Primal, earthy, eternal.
Ochre. Its intense and powerful color conjures these visceral sensations.

Artistic expressions, adornment for beauty, medicine for healing, the colors of cities.
Ochre. This natural pigment of the earth has permeated human civilizations since prehistoric times.

Yellow, red, purple, brown, sienna, umber.
Ochre. Its multiple gradations affirm nature's capacity to create harmony.

Photo courtesy of Nathalie Rozot

To enjoy the full story, become a Member.
Already a Member? Log in.


For $50/year,
+ Enjoy full-length members-only stories
+ Unlock all rare stories from the “Moowon Collection”
+ Support our cause in bringing meaningful purpose-driven stories
+ Contribute to those in need (part of your membership fee goes to charities)


Ochre is a ferric rock composed of 80% sand and 20% clay, or kaolinite. According to the French anthropologist Yves Coppens, it is one of the "useless" yet rare materials that has been used by man for more than 380,000 years, and its virtues as a natural pigment continue to be appreciated today.

Though its use dates back to prehistoric times, ochre only became widespread in the late 19th century, when Jean-Etienne Astier of Roussillon introduced the industrial process for making ochre pigment. Why is ochre highly sought after? It is one of the rare minerals that gives pigment. It comes from nature, and has long-lasting properties. In reality, it is more economical than standard paint or other synthetic pigments. But this information has been purposefully repressed by the paint industry in order to protect its share of the market.

While ochre gives color, it has also been traditionally used with other elements such as gum and other matters to create materials such as the tubes inside bicycle wheels, rain boots, elastics, linoleum, etc. However, the introduction of petrol killed the traditional use and production of ochre as a material-maker. It also ushered in more synthetic
materials and color.

Provence’s Finest Yellow and Red

Though Italy, Australia, India, and some parts of North Africa are all sources of ochre, Provence is the largest in Europe and one of the largest in the world today. Its scale is about 25 kilometers long, 10 kilometers wide, and 150 meters deep, making Roussillon in Provence, France, an important source of ochre pigment since the 18th century. Today, Provence produces seven gradations of ochre.

Around 230 million years ago, Provence was under the sea. Roughly 117 million years later, an iron-laden clay mineral named glauconite—a result of a complex chemical process—formed green sandstone. As the sea started to move away and the tropical climate brought rain, sun, and heat, the change in chemical property of the green sandstone was triggered, and it transformed to a white clay named kaolinite. With iron oxide, it changed colors to ochre. Ninety-two million years ago the process of transformation had stabilized. The origin of ochre was discovered by a French geologist only 40 years ago. The presence of fossil shells is proof of the presence of the sea millions of years ago.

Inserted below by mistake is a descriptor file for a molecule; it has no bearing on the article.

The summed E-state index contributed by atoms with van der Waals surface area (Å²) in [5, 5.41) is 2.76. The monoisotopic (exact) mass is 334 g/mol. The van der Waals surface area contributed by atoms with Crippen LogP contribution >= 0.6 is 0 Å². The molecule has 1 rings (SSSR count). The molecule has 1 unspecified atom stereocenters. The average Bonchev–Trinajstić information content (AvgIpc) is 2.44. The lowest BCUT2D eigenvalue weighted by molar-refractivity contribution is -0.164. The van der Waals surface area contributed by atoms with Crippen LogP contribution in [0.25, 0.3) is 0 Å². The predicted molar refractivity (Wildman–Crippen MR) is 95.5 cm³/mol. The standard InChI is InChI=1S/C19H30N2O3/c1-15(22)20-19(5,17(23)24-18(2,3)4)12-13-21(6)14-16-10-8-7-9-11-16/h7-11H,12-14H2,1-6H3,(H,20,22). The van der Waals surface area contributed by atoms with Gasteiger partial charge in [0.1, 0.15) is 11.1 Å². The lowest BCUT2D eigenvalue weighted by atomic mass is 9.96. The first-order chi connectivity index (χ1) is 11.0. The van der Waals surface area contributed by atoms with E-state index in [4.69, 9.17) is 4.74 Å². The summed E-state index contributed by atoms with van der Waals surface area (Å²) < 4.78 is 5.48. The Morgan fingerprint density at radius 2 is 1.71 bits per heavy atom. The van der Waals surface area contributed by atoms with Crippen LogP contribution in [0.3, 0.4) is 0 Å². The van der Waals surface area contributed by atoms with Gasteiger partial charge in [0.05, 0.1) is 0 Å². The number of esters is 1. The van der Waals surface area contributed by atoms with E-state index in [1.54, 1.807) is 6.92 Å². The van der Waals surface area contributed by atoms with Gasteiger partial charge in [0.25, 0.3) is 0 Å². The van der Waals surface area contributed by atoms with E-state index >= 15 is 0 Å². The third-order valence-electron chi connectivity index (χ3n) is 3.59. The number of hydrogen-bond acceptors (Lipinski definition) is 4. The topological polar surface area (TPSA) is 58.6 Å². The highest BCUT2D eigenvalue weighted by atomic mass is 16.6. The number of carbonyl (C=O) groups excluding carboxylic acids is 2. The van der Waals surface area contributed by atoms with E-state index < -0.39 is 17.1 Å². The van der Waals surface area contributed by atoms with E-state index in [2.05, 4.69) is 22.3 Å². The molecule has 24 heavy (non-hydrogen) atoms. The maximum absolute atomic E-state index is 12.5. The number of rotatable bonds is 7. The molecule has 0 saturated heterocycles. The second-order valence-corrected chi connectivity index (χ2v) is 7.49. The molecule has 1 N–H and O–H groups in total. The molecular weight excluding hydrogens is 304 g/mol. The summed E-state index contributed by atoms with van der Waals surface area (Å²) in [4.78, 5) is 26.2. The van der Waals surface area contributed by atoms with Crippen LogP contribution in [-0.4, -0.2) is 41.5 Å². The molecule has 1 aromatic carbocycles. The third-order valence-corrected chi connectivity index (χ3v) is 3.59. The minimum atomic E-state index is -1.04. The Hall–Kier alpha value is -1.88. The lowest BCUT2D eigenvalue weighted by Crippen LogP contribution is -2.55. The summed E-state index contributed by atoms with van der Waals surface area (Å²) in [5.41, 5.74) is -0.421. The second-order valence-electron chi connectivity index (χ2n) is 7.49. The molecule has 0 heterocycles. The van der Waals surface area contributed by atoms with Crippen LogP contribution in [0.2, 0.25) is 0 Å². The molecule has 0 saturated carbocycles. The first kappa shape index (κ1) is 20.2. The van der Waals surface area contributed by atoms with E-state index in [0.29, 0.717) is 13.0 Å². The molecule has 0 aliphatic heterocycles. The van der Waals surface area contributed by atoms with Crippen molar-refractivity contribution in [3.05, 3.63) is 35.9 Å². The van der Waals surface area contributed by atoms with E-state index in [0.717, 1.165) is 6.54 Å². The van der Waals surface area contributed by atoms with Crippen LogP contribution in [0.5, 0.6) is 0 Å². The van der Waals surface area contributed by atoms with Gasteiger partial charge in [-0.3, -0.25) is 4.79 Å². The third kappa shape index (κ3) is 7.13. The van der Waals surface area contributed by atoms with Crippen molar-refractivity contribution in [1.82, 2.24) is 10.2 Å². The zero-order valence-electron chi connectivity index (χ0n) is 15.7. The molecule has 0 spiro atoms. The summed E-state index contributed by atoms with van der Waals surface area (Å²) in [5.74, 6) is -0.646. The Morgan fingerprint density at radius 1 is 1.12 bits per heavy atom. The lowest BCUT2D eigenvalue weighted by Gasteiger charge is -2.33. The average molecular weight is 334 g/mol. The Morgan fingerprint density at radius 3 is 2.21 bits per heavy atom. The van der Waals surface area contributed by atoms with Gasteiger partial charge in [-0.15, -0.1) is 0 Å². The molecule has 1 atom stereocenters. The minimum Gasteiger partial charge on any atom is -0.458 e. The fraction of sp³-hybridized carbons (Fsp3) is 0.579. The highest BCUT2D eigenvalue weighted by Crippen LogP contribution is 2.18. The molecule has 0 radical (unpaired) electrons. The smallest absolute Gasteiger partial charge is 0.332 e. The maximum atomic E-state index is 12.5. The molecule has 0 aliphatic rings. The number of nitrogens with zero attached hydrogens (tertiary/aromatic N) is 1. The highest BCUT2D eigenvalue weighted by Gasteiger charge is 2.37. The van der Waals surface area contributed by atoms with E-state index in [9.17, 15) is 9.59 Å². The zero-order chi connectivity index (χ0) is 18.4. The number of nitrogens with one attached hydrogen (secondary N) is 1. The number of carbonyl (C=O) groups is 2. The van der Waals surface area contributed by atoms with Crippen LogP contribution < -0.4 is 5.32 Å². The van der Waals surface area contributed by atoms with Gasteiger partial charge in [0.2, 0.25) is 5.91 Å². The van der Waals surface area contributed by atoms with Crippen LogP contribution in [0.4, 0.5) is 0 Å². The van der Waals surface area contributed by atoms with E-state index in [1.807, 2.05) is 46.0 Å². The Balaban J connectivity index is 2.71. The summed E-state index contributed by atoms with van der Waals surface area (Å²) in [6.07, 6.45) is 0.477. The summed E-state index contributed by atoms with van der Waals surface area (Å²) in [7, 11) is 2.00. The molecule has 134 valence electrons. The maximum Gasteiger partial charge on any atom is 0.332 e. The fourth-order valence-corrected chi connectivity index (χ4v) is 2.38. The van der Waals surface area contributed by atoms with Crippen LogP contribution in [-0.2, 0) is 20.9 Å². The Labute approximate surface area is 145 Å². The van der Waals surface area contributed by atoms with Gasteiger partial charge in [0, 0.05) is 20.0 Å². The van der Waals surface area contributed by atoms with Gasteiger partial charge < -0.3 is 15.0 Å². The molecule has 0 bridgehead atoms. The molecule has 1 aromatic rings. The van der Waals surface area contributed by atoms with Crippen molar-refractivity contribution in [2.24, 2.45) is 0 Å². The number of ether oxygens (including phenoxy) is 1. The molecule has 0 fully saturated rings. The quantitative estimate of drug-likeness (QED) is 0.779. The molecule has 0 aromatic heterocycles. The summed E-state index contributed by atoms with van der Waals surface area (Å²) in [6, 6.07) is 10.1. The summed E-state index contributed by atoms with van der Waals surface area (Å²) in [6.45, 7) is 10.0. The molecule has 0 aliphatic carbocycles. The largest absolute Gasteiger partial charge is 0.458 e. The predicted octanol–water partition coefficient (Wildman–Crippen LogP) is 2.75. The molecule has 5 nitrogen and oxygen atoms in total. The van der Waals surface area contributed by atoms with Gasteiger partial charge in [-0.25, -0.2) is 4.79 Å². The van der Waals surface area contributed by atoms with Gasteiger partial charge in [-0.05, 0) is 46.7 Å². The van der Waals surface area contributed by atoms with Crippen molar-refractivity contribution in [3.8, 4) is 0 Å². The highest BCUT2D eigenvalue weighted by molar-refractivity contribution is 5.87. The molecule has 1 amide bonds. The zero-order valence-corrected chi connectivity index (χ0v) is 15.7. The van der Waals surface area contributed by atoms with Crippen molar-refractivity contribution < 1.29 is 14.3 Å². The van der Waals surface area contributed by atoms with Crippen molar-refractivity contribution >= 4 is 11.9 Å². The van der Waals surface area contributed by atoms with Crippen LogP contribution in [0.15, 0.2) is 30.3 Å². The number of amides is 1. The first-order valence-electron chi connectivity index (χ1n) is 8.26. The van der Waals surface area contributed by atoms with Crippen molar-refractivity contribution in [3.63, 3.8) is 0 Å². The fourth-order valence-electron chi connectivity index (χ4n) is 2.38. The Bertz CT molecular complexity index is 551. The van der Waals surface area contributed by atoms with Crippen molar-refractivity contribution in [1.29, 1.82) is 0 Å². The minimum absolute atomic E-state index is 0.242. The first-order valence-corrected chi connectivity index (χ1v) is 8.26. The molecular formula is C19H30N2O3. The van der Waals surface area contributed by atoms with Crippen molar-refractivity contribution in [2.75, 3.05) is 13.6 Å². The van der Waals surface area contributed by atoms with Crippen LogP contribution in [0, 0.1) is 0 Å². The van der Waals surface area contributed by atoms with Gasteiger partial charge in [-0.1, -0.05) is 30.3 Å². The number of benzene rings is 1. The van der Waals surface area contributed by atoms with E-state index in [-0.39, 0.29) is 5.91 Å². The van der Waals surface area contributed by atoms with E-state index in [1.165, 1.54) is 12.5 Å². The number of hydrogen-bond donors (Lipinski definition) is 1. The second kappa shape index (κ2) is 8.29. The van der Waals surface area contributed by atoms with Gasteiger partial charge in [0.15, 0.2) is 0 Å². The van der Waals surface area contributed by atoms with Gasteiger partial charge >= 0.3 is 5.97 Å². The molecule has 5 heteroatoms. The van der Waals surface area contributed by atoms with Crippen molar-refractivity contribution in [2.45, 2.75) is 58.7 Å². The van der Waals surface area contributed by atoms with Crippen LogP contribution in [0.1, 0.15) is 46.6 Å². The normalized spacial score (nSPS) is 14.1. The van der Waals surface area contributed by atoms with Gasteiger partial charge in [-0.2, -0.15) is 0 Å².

Today, in the Roussillon area of Provence, entire villages are bathed in this magnificent color from the earth. Its streets are a testament to a long history of man working in harmony with nature. These magical places seem to have sprouted out of the heart of one of the biggest ochre deposits in the world.

In the 1990s, a concerted effort to preserve and transmit a millennium-old knowledge was instigated. Ôkhra, Conservatory of Ochres and Color, was founded by Mathieu and Barbara Barrois. Installed in the converted industrial site of a former ochre factory in Roussillon, the Conservatory has become a center for education, training, and the transmission of savoir-faire of ochre and the materials of color.

Built in 1921, the factory was revived to tell the story of traditional processes that span from the extraction of color from inside of the mountains, to the color that breathes life into our objects, creations, and habitats.

What does it take to extract ochre?
How does the color extracted from the mountains turn into a pigment ?
Read the full story of traditional processes in

(BOTTOM LEFT) Photo © C. Gardone, courtesy of Ôkhra, Conservatory of Ochres and Color.

Special thank you 
to Cécile Lindfors of Ôkhra, Conservatory of Ochres and Color, and Nathalie Josserand of Association Culturelle des Mines de Bruoux.

Ôkhra, Conservatory of Ochres and Color is a nonprofit cooperative (SCIC) recognized by the state for its cultural mission. It was established by Mathieu and Barbara Barrois in 1994, bringing together employees, artists, artisans, industrialists, scientists, volunteers, and local authorities within a shared gov-ernance. Situated in the converted industrial site of a former ochre factory in Roussillon of Provence, France, the Conservatory has become a center for education, training, and the transmission of savoir-faire of ochre and the materials of color. Workshops and organized tours on the industrial and geological history of ochres are conducted year-round.

The Mines de Bruoux are the remains of a former mine located in Gargas of Provence, France. Its extraction of ochre began in 1848, and it remains a testament to the era of exploitation of ochre during the 19th century. It is an impressive colored cliff of 40 meters, with rows of 5- to 12-meter high vaulted galleries in the midst of an underground grid that spans 650 meters of circulation. It is open to the public solely through organized tours.